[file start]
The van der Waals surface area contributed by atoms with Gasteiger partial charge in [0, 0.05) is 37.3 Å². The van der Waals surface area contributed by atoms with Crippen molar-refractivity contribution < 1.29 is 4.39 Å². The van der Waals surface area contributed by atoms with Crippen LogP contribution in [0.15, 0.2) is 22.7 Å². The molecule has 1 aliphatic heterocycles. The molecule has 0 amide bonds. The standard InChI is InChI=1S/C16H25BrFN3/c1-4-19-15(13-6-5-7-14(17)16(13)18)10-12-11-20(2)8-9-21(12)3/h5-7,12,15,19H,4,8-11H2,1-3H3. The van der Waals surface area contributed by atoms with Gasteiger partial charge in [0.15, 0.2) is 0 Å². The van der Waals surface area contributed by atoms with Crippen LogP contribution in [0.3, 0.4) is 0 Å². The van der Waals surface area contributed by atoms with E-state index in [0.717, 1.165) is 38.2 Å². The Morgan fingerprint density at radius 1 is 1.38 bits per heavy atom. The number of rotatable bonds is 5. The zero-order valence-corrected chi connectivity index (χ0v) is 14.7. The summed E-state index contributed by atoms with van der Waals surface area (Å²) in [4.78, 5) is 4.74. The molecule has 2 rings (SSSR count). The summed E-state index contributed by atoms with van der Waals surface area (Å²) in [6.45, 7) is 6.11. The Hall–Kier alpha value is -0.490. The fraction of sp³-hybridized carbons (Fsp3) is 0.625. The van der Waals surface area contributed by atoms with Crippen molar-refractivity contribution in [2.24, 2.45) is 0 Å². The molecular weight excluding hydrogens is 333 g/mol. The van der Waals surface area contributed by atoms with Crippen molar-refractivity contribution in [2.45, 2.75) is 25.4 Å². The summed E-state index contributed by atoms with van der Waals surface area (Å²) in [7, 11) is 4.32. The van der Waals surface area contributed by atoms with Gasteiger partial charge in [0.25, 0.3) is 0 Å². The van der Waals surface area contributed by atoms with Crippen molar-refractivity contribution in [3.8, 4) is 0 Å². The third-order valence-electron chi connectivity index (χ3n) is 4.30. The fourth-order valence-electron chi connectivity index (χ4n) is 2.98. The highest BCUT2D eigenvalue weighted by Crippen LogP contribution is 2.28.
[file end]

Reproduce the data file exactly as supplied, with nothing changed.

The van der Waals surface area contributed by atoms with Gasteiger partial charge in [0, 0.05) is 37.3 Å². The van der Waals surface area contributed by atoms with Crippen molar-refractivity contribution < 1.29 is 4.39 Å². The van der Waals surface area contributed by atoms with Crippen LogP contribution in [0.15, 0.2) is 22.7 Å². The molecule has 1 aliphatic heterocycles. The molecule has 0 amide bonds. The standard InChI is InChI=1S/C16H25BrFN3/c1-4-19-15(13-6-5-7-14(17)16(13)18)10-12-11-20(2)8-9-21(12)3/h5-7,12,15,19H,4,8-11H2,1-3H3. The van der Waals surface area contributed by atoms with Gasteiger partial charge in [0.15, 0.2) is 0 Å². The van der Waals surface area contributed by atoms with Crippen LogP contribution in [0.3, 0.4) is 0 Å². The van der Waals surface area contributed by atoms with E-state index in [0.717, 1.165) is 38.2 Å². The Morgan fingerprint density at radius 1 is 1.38 bits per heavy atom. The number of rotatable bonds is 5. The zero-order valence-corrected chi connectivity index (χ0v) is 14.7. The summed E-state index contributed by atoms with van der Waals surface area (Å²) in [4.78, 5) is 4.74. The molecule has 2 rings (SSSR count). The summed E-state index contributed by atoms with van der Waals surface area (Å²) in [6.45, 7) is 6.11. The Hall–Kier alpha value is -0.490. The fraction of sp³-hybridized carbons (Fsp3) is 0.625. The van der Waals surface area contributed by atoms with Crippen molar-refractivity contribution in [2.24, 2.45) is 0 Å². The molecular weight excluding hydrogens is 333 g/mol. The van der Waals surface area contributed by atoms with Crippen molar-refractivity contribution in [2.45, 2.75) is 25.4 Å². The summed E-state index contributed by atoms with van der Waals surface area (Å²) in [7, 11) is 4.32. The van der Waals surface area contributed by atoms with Gasteiger partial charge in [0.25, 0.3) is 0 Å². The van der Waals surface area contributed by atoms with Crippen molar-refractivity contribution in [3.8, 4) is 0 Å². The third-order valence-electron chi connectivity index (χ3n) is 4.30. The fourth-order valence-electron chi connectivity index (χ4n) is 2.98. The highest BCUT2D eigenvalue weighted by Crippen LogP contribution is 2.28.